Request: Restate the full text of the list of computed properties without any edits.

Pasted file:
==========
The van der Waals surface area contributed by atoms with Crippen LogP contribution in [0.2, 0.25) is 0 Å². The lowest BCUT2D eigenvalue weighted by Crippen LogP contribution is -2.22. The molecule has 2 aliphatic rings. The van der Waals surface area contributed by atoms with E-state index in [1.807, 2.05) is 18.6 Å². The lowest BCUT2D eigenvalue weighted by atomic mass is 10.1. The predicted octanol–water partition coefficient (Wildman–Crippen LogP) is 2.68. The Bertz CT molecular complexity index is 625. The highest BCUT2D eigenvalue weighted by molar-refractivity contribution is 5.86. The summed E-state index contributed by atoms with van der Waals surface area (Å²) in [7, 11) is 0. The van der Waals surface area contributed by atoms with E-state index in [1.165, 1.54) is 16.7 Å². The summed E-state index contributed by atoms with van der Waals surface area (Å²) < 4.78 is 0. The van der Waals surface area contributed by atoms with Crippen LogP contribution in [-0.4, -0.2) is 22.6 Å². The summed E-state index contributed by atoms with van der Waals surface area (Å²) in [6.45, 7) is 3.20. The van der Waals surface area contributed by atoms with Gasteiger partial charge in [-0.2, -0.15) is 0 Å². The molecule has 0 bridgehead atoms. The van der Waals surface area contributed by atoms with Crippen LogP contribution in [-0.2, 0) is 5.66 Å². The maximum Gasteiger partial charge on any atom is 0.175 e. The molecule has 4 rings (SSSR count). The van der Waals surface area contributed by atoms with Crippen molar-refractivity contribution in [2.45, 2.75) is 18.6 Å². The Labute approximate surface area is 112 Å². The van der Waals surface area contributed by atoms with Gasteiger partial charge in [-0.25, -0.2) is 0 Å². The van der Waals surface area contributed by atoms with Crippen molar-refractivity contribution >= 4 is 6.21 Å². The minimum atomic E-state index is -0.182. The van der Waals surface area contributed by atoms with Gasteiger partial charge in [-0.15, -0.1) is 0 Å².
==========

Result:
The van der Waals surface area contributed by atoms with Crippen LogP contribution in [0.2, 0.25) is 0 Å². The lowest BCUT2D eigenvalue weighted by Crippen LogP contribution is -2.22. The molecule has 2 aliphatic rings. The van der Waals surface area contributed by atoms with E-state index in [1.807, 2.05) is 18.6 Å². The lowest BCUT2D eigenvalue weighted by atomic mass is 10.1. The predicted octanol–water partition coefficient (Wildman–Crippen LogP) is 2.68. The Bertz CT molecular complexity index is 625. The highest BCUT2D eigenvalue weighted by molar-refractivity contribution is 5.86. The summed E-state index contributed by atoms with van der Waals surface area (Å²) in [7, 11) is 0. The van der Waals surface area contributed by atoms with E-state index in [1.165, 1.54) is 16.7 Å². The summed E-state index contributed by atoms with van der Waals surface area (Å²) < 4.78 is 0. The van der Waals surface area contributed by atoms with Crippen LogP contribution in [-0.4, -0.2) is 22.6 Å². The summed E-state index contributed by atoms with van der Waals surface area (Å²) in [6.45, 7) is 3.20. The van der Waals surface area contributed by atoms with Gasteiger partial charge in [-0.2, -0.15) is 0 Å². The molecule has 0 bridgehead atoms. The van der Waals surface area contributed by atoms with Crippen LogP contribution in [-0.2, 0) is 5.66 Å². The maximum Gasteiger partial charge on any atom is 0.175 e. The molecule has 4 rings (SSSR count). The van der Waals surface area contributed by atoms with Crippen molar-refractivity contribution in [2.45, 2.75) is 18.6 Å². The Labute approximate surface area is 112 Å². The van der Waals surface area contributed by atoms with Gasteiger partial charge in [-0.25, -0.2) is 0 Å². The van der Waals surface area contributed by atoms with Crippen molar-refractivity contribution >= 4 is 6.21 Å². The minimum atomic E-state index is -0.182. The van der Waals surface area contributed by atoms with Gasteiger partial charge in [-0.15, -0.1) is 0 Å².